The genuine inquirer wants to get to the truth of the matter that concerns him, whether or not that truth comports with what he believed at the outset of his investigation, and whether or not his acknowledgement of that truth is likely to get him tenure, or to make him rich, famous, or popular. So he is motivated to seek out and assess the worth of evidence and arguments thoroughly and impartially. This doesn't just mean that he will be hard-working; it is a matter, rather, of willingness to rethink, to re-appraise, to spend as long as it takes on the detail that might be fatal, to give as much thought to the last one percent as to the rest. The genuine inquirer will be ready to acknowledge, to himself as well as others, where his evidence and arguments seem shakiest, and his articulation of problem or solution vaguest. He will be willing to go with the evidence even to unpopular conclusions, and to welcome someone else's having found the truth he was seeking. And, far from having a motive to obfuscate, he will try to see and explain things as clearly as he can.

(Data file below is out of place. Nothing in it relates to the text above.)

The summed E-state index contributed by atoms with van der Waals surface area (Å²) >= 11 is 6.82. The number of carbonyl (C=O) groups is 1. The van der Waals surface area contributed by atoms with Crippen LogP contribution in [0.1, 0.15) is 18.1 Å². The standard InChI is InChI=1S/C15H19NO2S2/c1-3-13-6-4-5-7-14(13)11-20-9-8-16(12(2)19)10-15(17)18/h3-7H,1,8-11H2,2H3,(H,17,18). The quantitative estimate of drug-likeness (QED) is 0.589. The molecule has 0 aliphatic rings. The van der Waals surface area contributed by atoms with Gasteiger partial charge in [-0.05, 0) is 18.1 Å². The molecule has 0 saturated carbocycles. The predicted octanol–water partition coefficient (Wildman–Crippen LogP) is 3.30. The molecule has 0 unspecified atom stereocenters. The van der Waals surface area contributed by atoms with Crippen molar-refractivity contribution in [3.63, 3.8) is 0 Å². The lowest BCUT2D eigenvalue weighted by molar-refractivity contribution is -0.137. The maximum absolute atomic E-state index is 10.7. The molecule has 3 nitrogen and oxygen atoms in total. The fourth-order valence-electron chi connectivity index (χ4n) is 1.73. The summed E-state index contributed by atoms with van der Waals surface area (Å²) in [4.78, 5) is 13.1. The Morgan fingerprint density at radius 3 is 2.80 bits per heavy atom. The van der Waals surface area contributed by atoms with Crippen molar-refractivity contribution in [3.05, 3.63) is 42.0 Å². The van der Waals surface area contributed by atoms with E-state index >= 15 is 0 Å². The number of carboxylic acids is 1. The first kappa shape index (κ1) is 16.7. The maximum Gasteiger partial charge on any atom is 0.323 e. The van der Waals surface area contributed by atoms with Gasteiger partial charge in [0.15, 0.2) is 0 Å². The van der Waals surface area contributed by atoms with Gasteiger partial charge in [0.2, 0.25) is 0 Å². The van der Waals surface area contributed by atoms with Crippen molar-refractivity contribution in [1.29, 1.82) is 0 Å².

(Susan Haack, "Science, Scientism, and Anti-Science in the Age of Preposterism," Skeptical Inquirer 21 [November/December 1997])